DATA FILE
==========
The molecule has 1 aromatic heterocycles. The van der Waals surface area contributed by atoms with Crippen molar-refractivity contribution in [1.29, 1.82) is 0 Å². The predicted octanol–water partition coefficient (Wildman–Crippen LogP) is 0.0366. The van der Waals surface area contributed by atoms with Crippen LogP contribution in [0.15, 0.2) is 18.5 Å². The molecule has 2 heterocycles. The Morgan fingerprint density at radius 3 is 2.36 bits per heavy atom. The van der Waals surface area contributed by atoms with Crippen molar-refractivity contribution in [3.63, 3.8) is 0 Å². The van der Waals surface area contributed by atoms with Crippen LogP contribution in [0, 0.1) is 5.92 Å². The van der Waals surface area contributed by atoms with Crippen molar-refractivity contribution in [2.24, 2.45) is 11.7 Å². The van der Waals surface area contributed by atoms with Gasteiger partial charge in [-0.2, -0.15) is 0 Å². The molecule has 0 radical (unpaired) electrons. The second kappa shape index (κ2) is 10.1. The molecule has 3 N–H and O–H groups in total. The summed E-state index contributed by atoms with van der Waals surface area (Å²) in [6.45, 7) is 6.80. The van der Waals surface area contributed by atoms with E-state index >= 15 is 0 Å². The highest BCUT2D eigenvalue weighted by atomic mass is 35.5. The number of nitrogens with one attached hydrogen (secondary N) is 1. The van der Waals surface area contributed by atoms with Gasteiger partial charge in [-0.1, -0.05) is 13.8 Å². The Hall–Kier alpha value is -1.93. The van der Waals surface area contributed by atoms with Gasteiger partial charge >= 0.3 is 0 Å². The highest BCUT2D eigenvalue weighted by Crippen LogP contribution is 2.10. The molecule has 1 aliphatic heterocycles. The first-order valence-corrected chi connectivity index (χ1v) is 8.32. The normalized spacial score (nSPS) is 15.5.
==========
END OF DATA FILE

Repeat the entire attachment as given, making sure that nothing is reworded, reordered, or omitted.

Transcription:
The molecule has 1 aromatic heterocycles. The van der Waals surface area contributed by atoms with Crippen molar-refractivity contribution in [1.29, 1.82) is 0 Å². The predicted octanol–water partition coefficient (Wildman–Crippen LogP) is 0.0366. The van der Waals surface area contributed by atoms with Crippen LogP contribution in [0.15, 0.2) is 18.5 Å². The molecule has 2 heterocycles. The Morgan fingerprint density at radius 3 is 2.36 bits per heavy atom. The van der Waals surface area contributed by atoms with Crippen molar-refractivity contribution in [3.63, 3.8) is 0 Å². The van der Waals surface area contributed by atoms with Crippen LogP contribution in [0, 0.1) is 5.92 Å². The van der Waals surface area contributed by atoms with Crippen molar-refractivity contribution in [2.24, 2.45) is 11.7 Å². The van der Waals surface area contributed by atoms with Gasteiger partial charge in [-0.2, -0.15) is 0 Å². The molecule has 0 radical (unpaired) electrons. The second kappa shape index (κ2) is 10.1. The molecule has 3 N–H and O–H groups in total. The summed E-state index contributed by atoms with van der Waals surface area (Å²) in [6.45, 7) is 6.80. The van der Waals surface area contributed by atoms with E-state index >= 15 is 0 Å². The highest BCUT2D eigenvalue weighted by atomic mass is 35.5. The number of nitrogens with one attached hydrogen (secondary N) is 1. The van der Waals surface area contributed by atoms with Gasteiger partial charge in [-0.1, -0.05) is 13.8 Å². The Hall–Kier alpha value is -1.93. The van der Waals surface area contributed by atoms with Gasteiger partial charge >= 0.3 is 0 Å². The highest BCUT2D eigenvalue weighted by Crippen LogP contribution is 2.10. The molecule has 1 aliphatic heterocycles. The first-order valence-corrected chi connectivity index (χ1v) is 8.32. The normalized spacial score (nSPS) is 15.5.